Caldwell Tanks Goes the Extra Mile for Kids

Pedesphere tank is transformed into a colorful landmark for NASCAR-themed camp

Standing 140 ft tall and 34 ft in diameter, a brightly painted, balloon-shaped water tank offers a cheery greeting in the distance as campers approach these festive grounds in North Carolina.
Caldwell Tanks of Louisville, Ky., helped create this unique tank design for Kyle and Pattie Petty’s Victory Junction Gang Camp, which opened last summer to provide a haven for chronically ill children.
The camp’s picturesque setting is 72 acres of land surrounded by forest, located in Randleman, N.C., about 15 minutes from Greensboro. Decorated with a vividly colorful NASCAR theme, the camp offers swimming, horseback riding, arts and crafts, theatre, music and dance.
Up to 125 children, ages 7 to 15, stay there each week during the summer. Smaller, illness-specific camp sessions are offered the rest of the year. The camp’s goal is to allow children to get together and have fun, so they can forget about the harsh reality of their lives for a little while, in a place where they don’t feel so different from other kids.
An independent not-for-profit organization founded by actor Paul Newman and the Pettys, Victory Junction is part of Newman’s Hole in the Wall Gang Association of camps.
During the camp’s design and construction phase, the architect asked Caldwell Tanks to make the water tank look like a hot air balloon. With the help of the architect and Richard Petty, the company created a design concept based on the pedesphere tank style.
Although the multicolor paint job on the tank itself was nothing out of the ordinary, the additional design elements required a customized approach.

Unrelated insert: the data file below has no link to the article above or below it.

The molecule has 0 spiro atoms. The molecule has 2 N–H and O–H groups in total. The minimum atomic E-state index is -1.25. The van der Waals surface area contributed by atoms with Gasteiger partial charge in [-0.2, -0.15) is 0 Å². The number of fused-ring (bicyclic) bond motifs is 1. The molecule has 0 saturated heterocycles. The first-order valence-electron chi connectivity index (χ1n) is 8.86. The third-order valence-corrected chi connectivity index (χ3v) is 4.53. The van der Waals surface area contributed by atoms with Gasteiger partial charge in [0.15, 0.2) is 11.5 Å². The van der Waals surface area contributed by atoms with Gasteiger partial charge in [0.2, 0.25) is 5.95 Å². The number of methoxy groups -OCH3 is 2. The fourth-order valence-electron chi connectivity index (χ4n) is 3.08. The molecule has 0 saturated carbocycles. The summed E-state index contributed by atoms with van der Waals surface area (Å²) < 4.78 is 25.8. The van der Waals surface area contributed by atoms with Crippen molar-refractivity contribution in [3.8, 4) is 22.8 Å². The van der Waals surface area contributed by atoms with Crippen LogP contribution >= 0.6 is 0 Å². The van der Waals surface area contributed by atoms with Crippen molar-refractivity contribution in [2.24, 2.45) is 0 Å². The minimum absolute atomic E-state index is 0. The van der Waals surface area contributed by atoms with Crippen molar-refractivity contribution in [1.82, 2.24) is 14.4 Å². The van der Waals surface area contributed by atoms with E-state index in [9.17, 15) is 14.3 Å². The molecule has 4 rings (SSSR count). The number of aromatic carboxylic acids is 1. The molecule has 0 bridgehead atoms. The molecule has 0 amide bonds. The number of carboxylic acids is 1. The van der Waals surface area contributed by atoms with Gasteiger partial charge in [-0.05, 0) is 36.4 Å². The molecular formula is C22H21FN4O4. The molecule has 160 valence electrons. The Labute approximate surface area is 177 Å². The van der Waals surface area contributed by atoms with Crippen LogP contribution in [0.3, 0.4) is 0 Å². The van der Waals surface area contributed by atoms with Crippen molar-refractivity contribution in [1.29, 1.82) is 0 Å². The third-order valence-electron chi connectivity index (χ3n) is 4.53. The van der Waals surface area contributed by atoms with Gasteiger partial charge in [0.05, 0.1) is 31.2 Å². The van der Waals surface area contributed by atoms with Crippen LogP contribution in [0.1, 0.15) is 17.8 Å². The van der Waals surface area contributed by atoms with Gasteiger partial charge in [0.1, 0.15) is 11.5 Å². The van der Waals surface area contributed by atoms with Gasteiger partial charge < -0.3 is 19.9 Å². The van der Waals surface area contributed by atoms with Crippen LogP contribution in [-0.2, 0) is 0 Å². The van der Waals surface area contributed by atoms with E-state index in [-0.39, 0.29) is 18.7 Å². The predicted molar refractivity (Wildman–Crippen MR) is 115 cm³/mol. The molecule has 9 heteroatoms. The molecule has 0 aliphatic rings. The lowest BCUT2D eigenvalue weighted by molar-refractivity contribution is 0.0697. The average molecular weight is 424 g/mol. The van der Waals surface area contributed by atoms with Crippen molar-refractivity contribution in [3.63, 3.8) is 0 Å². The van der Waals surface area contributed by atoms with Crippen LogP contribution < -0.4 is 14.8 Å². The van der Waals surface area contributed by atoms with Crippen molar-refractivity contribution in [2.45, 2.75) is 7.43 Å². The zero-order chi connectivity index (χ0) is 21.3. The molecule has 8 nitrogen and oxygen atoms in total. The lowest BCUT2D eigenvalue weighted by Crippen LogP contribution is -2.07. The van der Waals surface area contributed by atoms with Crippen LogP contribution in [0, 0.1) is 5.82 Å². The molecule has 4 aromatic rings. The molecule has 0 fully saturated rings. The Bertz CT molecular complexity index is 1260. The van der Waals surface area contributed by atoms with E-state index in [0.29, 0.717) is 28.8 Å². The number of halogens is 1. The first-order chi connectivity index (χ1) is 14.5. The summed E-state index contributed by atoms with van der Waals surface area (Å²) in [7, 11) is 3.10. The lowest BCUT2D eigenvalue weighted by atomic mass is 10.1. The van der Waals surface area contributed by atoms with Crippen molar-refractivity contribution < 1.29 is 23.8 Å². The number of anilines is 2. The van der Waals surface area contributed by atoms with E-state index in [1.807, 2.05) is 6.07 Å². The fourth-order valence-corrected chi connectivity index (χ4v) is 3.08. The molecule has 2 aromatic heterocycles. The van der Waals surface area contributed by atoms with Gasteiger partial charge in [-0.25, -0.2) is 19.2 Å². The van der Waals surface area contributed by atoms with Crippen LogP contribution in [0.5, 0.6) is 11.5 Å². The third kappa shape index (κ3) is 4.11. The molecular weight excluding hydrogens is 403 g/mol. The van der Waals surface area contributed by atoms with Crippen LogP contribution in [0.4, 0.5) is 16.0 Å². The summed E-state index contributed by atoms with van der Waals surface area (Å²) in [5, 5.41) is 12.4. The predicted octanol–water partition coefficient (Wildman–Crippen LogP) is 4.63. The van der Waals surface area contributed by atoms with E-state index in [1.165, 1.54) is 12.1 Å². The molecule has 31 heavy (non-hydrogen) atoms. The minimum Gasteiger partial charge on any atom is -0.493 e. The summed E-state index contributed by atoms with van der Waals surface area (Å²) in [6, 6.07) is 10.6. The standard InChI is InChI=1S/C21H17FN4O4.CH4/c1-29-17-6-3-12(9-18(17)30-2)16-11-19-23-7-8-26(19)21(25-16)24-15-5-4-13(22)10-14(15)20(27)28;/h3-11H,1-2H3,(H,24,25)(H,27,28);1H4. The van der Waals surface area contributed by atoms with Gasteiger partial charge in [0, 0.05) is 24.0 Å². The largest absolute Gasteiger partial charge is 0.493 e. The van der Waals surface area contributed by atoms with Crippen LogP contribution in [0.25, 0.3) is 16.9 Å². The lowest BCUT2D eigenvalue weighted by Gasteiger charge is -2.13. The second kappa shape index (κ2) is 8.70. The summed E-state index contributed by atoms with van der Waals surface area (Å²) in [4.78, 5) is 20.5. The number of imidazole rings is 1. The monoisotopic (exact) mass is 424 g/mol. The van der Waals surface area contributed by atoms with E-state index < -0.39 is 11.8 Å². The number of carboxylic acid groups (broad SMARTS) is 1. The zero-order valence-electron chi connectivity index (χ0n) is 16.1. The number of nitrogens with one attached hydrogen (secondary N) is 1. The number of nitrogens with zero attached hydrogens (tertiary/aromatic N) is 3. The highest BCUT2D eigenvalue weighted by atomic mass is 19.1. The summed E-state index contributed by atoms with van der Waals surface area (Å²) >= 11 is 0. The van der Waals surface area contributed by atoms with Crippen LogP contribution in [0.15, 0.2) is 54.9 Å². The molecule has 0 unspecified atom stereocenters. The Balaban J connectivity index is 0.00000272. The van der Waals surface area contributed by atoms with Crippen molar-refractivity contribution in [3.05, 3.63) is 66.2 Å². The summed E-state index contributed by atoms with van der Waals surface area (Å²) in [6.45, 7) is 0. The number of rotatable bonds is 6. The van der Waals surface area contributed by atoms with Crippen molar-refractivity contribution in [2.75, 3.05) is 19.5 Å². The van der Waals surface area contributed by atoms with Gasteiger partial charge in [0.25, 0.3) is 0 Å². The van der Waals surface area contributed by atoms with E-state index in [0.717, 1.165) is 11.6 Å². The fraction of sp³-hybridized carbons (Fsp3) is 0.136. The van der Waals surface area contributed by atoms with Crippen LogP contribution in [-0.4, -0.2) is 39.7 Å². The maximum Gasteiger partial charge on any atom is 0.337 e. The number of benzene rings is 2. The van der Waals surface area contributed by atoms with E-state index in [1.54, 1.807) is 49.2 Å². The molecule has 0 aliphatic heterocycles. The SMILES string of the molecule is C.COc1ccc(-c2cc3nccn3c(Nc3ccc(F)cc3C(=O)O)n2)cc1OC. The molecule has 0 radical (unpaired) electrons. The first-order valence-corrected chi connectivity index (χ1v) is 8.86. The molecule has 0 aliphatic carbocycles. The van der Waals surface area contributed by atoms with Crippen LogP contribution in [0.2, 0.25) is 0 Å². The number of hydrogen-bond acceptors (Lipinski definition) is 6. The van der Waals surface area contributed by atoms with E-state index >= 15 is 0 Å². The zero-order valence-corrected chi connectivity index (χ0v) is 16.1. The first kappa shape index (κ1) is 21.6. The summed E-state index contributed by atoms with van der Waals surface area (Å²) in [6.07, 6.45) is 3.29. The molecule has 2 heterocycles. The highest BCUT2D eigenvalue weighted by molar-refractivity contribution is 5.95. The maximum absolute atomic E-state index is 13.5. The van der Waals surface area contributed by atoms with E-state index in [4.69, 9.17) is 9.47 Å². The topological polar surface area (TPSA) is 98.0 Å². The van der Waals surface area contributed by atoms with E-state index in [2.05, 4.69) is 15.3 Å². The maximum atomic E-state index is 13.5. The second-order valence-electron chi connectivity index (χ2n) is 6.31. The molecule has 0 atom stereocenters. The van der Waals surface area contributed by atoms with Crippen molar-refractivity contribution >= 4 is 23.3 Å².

Don Stilger, vice president of engineering at Caldwell Tanks, designed the structure’s unique “basket” section, which workers fabricated in Louisville and then shipped to the site. Caldwell donated a significant portion of the costs for adding the basket.
“It’s always exciting to work on a high profile project like that, with Richard Petty visiting the site and all. You get an extra sense of pride,” Stilger said.
The pedesphere elevated water storage tank offers many features in addition to its simple lines. The slender single-support column does not contain water; it securely encloses the access ladders and connecting piping to the tank. The flared base section is accessible only through a lockable door, and there is enough room there for pumps, controls or storage.
Caldwell Tanks provides pedesphere style tanks in a wide range of capacities, all in full accordance with the AWWA standards. These spherically shaped tanks are available in capacities from 25,000 to 150,000 gal. The tank constructed for Victory Junction holds the maximum capacity of 150,000 gal.
When even greater capacities are required, tanks are constructed with a spheroidal shape. In these cases, the pedestal shaft and base cone diameters are varied to suit individual design requirements and conditions.
Elevated water tanks of all shapes are designed to serve two main purposes: equalizing water storage volume and emergency water storage.
Equalizing storage is the amount of water necessary to fulfill the peak hourly demands of the community. Between the late night and early morning hours, when the demand for water is very low, high lift pumps fill the elevated water storage tanks. This allows for a uniform flow rate to the water treatment plant and the pumping station.
Typically, the capacity of a water storage tank is equal to the average daily water demand.
Caldwell’s tanks are built by employees experienced in water tank construction and thoroughly trained on the industry’s unique safety issues. All field crew members are certified welders, with extensive experience constructing all types of tanks.
In addition, all field personnel receive safety training from Caldwell’s Safety Director and all tank accessories and construction methods are in compliance with OSHA regulations.
Stilger and the others feel good about the work they did for Victory Junction. He explained, “If we can put a smile on someone’s face, it’s certainly an added bonus on top of providing the functionality of the water service itself … It’s rewarding to know that we helped in some way.”

Denise Covelli is editor of Water & Wastes Digest. For further information, phone Caldwell Tanks at 502/964-3361 or write in 1167 on this issue’s Reader Service Card.

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